FDA Reconsiders Cigarette Packaging

The Food and Drug Administration plans to launch a study to come up with new constitutional warning labels for cigarettes.

Cigarettes / Image: Getty
Cigarettes / Image: Getty

In 2009, the Tobacco Control Act made it so the FDA had to require color graphics depicting the negative health consequences of smoking on labels. Two years later, the FDA issued a final rule that required manufacturers to use one of nine images on their packaging and advertisements. A recent article from The Hill says the FDA has now proposed an experimental study to examine warning statements on cigarette packaging.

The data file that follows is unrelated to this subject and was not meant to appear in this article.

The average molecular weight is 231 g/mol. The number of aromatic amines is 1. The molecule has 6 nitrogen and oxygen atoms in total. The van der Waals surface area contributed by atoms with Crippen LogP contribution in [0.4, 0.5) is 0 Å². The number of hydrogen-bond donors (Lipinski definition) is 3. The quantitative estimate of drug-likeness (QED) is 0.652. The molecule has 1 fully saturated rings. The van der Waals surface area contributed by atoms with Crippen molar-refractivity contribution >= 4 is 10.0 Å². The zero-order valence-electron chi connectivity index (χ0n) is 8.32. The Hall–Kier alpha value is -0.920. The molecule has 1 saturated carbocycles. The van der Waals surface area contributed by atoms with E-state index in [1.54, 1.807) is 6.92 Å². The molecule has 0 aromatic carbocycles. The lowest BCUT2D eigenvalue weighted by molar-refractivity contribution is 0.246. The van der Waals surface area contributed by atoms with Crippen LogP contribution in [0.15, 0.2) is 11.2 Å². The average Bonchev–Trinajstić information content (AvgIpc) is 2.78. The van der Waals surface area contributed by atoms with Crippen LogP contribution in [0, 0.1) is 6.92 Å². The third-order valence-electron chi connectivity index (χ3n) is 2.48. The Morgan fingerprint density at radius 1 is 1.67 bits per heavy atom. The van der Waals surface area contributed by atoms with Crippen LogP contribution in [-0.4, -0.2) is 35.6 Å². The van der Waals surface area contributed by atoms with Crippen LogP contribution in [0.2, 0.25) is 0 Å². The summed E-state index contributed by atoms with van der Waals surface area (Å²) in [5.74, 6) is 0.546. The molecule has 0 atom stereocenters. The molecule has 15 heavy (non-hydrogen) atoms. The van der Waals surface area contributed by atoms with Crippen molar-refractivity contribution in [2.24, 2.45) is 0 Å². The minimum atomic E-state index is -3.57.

The voluntary online study aims to determine whether potential textual warnings actually promote public understanding of the risks of smoking. Cigarette manufacturers claim the FDA’s warnings are unconstitutionally designed to merely tell customers not to buy a legal product, and that the public is already “overwhelmingly aware of the risks addressed by the warnings.” The FDA was unable to present data illustrating their initiative reduced smoking rates, so now they’re going back to the drawing board. The public has 30 days to comment on the study.

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